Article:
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Friday afternoon I was lucky enough to be invited to a celebration at Emma B. Ward Elementary School.
I received an invitation to the event in the mail at least a week ahead of time (who doesn’t love advance notification?) and looked forward to attending ever since putting the date in the calendar on my smart phone.
Anyone who reads this column with any regularity knows that I have a special place in my heart for children and those who teach them, so it should come at no surprise that I was excited to see the district’s highest performing school celebrate its success.
You see, Friday’s celebration was to let the students in on a not-so-well-kept secret — Ward ranked in the top 12 percent of elementary schools in Kentucky on state tests last year, making quite a jump from the year before.
Following Friday’s assembly, Ward Principal Amanda Ellis said she hadn’t really shared that information with the students yet and wanted to plan a big way to let them know.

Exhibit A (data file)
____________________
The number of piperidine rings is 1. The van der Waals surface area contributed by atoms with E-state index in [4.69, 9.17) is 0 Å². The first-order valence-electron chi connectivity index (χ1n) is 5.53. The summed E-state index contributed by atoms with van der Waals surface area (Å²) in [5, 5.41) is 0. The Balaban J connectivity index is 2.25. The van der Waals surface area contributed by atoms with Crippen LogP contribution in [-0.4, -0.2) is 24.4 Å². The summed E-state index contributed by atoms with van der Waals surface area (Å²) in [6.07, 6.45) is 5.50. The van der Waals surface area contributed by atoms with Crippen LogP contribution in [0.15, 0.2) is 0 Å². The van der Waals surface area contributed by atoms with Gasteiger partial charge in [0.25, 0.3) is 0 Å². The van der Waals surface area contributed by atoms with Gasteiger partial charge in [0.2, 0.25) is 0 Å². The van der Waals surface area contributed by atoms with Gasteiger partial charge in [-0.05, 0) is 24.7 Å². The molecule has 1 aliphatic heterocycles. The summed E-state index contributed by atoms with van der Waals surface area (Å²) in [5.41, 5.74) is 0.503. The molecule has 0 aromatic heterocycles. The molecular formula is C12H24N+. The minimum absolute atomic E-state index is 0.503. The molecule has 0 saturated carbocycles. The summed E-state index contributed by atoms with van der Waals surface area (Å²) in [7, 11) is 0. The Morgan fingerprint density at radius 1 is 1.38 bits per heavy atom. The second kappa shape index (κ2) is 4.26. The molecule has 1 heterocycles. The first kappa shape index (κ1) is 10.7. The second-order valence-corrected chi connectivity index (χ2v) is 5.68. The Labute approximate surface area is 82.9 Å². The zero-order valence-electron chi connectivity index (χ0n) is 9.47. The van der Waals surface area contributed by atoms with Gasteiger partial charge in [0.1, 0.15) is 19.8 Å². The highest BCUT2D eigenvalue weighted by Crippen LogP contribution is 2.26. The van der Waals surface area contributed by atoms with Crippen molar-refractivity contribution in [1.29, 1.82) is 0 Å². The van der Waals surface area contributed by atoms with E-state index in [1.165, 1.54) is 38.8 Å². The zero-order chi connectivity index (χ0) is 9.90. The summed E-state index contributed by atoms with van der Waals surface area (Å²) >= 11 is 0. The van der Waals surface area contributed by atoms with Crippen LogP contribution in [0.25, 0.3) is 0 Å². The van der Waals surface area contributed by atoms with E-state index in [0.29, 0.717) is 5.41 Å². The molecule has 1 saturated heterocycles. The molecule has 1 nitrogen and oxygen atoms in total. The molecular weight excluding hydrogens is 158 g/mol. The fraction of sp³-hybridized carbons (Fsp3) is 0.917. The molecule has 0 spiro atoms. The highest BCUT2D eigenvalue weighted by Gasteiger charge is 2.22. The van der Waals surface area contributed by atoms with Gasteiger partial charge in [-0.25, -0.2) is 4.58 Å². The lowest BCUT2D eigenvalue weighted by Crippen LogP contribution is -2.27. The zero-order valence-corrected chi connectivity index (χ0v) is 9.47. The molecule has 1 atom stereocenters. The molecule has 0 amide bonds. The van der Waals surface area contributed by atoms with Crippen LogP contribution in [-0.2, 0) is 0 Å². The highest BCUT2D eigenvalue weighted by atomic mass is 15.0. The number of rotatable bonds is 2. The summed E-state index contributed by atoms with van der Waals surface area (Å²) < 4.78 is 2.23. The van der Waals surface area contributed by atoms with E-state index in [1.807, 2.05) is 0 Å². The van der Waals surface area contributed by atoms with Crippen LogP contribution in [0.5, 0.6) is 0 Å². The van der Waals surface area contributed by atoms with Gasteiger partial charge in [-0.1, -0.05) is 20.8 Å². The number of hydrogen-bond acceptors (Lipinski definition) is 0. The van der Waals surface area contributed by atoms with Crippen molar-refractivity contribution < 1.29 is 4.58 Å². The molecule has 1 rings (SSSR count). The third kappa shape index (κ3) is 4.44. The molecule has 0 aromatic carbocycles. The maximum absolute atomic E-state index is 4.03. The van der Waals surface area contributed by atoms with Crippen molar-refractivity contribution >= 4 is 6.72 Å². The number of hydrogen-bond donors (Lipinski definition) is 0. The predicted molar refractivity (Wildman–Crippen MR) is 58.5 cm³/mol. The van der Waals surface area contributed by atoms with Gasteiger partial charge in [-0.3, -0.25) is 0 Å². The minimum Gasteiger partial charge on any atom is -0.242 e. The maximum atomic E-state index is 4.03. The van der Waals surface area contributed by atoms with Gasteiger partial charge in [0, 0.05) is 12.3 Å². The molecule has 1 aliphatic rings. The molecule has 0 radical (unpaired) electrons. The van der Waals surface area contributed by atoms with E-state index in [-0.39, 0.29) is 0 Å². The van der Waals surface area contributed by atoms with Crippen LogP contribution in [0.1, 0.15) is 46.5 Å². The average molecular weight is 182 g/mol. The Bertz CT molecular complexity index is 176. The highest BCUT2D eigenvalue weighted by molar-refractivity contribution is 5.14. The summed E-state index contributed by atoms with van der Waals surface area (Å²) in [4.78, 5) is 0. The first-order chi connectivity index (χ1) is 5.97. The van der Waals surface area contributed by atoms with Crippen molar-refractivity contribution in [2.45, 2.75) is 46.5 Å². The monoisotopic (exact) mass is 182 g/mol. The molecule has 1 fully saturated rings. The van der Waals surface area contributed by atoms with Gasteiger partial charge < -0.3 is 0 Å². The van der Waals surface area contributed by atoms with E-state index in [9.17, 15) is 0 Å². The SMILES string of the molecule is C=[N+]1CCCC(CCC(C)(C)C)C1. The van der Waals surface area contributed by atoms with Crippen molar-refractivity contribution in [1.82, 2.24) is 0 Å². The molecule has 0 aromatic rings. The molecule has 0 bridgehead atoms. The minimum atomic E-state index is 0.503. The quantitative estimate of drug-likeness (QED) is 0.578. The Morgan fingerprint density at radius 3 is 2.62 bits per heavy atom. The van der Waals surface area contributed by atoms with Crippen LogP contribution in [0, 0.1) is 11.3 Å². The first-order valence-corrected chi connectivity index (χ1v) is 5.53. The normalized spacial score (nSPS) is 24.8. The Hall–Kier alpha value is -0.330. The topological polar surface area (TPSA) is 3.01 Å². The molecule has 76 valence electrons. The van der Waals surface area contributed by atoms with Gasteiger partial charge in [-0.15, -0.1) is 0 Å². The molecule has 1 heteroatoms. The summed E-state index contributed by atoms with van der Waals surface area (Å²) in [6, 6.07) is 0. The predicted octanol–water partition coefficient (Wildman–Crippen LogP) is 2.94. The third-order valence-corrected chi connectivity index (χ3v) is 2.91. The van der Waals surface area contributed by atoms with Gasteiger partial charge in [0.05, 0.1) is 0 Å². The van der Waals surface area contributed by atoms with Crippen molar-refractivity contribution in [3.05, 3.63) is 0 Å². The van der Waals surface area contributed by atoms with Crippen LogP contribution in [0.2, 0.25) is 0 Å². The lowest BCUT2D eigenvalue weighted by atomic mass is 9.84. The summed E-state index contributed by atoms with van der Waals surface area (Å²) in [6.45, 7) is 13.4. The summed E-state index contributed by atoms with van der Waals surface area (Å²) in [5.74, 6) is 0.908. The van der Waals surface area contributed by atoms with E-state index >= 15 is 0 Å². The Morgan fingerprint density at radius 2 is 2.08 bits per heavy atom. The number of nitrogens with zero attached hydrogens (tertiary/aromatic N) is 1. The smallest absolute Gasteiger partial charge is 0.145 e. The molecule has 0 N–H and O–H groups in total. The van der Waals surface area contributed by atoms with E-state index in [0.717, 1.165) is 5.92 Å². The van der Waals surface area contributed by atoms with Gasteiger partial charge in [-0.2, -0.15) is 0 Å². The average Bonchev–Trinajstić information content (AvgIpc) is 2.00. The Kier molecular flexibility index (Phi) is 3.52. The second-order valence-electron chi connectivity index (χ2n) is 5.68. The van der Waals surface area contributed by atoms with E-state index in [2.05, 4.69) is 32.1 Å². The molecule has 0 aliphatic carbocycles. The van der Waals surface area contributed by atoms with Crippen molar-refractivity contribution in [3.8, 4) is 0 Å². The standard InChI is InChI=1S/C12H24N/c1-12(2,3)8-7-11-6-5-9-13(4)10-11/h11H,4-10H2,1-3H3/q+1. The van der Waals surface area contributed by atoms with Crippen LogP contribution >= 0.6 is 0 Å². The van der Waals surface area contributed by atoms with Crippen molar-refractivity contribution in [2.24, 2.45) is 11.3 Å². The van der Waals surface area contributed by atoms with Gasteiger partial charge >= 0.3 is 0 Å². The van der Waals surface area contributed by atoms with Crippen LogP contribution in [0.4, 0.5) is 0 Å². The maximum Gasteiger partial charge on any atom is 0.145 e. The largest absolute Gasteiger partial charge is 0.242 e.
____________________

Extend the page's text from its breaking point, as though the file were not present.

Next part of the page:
I think she succeeded.
With the whole school gathered in the gymnasium, along with Superintendent Sheila Mitchell, Board Chairman Lee Hahn and others who supported the school along the way, Ellis announced the school’s scores by grade level and read off the name of each student who scored proficient or distinguished in at least one area of the test. Needless to say, she had a lot of reading to do.
Midway through the celebration, the fifth-grade teachers were released to the middle school where they planned to share the news with their students from last year.
Following suit, students at Ward were allowed to spend about half an hour with their teachers and classmates from the previous year. This made some of them so happy they were in tears.
Whether or not the students fully understand the magnitude of their achievements, I’ve never seen children get that excited about state testing. Jumping, screaming, clapping, patting themselves on the back — these kids were pumped, and they should be.
Addressing the school, Superintendent Mitchell asked how many students sat a goal for themselves last year. The majority of hands went up. She then asked how many students met that goal. Maybe I wasn’t looking in the right place, but I didn’t see many hands go down.
So kudos to Ellis and the staff at Ward for teaching children to set goals and rewarding them when their goals are met.
A goal of the top 10 percent is already set for next year, and if Friday is any indication, I think they’ll meet it.
Follow Shannon Brock at Twitter.com/ANewsSBrock.